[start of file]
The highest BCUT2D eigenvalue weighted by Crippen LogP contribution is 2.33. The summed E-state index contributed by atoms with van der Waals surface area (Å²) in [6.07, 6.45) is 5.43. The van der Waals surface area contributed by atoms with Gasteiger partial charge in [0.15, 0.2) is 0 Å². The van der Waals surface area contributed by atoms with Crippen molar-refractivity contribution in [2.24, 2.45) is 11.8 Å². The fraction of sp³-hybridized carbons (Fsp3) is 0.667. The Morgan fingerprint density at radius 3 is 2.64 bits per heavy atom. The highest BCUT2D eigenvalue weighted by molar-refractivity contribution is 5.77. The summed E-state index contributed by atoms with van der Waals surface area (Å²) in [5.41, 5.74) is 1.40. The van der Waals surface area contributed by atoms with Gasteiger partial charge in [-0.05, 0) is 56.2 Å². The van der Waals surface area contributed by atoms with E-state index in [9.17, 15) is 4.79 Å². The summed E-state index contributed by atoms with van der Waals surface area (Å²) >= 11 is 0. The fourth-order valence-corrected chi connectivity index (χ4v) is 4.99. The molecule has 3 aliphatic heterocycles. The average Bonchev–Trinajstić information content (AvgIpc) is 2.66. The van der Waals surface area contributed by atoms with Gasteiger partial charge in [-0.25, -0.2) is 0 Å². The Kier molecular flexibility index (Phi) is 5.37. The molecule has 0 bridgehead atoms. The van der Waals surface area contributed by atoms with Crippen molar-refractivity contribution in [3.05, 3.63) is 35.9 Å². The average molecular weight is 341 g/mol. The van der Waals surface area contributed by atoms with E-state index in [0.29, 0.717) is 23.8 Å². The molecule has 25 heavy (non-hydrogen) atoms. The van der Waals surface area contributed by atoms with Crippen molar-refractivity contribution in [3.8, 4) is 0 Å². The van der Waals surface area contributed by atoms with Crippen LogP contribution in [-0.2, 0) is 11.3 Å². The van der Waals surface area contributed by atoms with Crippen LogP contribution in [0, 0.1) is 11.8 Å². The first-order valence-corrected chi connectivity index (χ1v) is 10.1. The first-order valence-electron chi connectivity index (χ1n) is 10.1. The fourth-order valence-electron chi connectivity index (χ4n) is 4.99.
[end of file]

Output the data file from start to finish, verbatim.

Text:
The highest BCUT2D eigenvalue weighted by Crippen LogP contribution is 2.33. The summed E-state index contributed by atoms with van der Waals surface area (Å²) in [6.07, 6.45) is 5.43. The van der Waals surface area contributed by atoms with Gasteiger partial charge in [0.15, 0.2) is 0 Å². The van der Waals surface area contributed by atoms with Crippen molar-refractivity contribution in [2.24, 2.45) is 11.8 Å². The fraction of sp³-hybridized carbons (Fsp3) is 0.667. The Morgan fingerprint density at radius 3 is 2.64 bits per heavy atom. The highest BCUT2D eigenvalue weighted by molar-refractivity contribution is 5.77. The summed E-state index contributed by atoms with van der Waals surface area (Å²) in [5.41, 5.74) is 1.40. The van der Waals surface area contributed by atoms with Gasteiger partial charge in [-0.05, 0) is 56.2 Å². The van der Waals surface area contributed by atoms with E-state index in [9.17, 15) is 4.79 Å². The summed E-state index contributed by atoms with van der Waals surface area (Å²) >= 11 is 0. The fourth-order valence-corrected chi connectivity index (χ4v) is 4.99. The molecule has 3 aliphatic heterocycles. The average Bonchev–Trinajstić information content (AvgIpc) is 2.66. The van der Waals surface area contributed by atoms with Gasteiger partial charge in [-0.25, -0.2) is 0 Å². The Kier molecular flexibility index (Phi) is 5.37. The molecule has 0 bridgehead atoms. The van der Waals surface area contributed by atoms with Crippen molar-refractivity contribution in [3.05, 3.63) is 35.9 Å². The average molecular weight is 341 g/mol. The van der Waals surface area contributed by atoms with E-state index in [0.29, 0.717) is 23.8 Å². The molecule has 25 heavy (non-hydrogen) atoms. The van der Waals surface area contributed by atoms with Crippen molar-refractivity contribution in [3.8, 4) is 0 Å². The van der Waals surface area contributed by atoms with Crippen LogP contribution in [-0.2, 0) is 11.3 Å². The van der Waals surface area contributed by atoms with Crippen LogP contribution in [0, 0.1) is 11.8 Å². The first-order valence-corrected chi connectivity index (χ1v) is 10.1. The first-order valence-electron chi connectivity index (χ1n) is 10.1. The fourth-order valence-electron chi connectivity index (χ4n) is 4.99.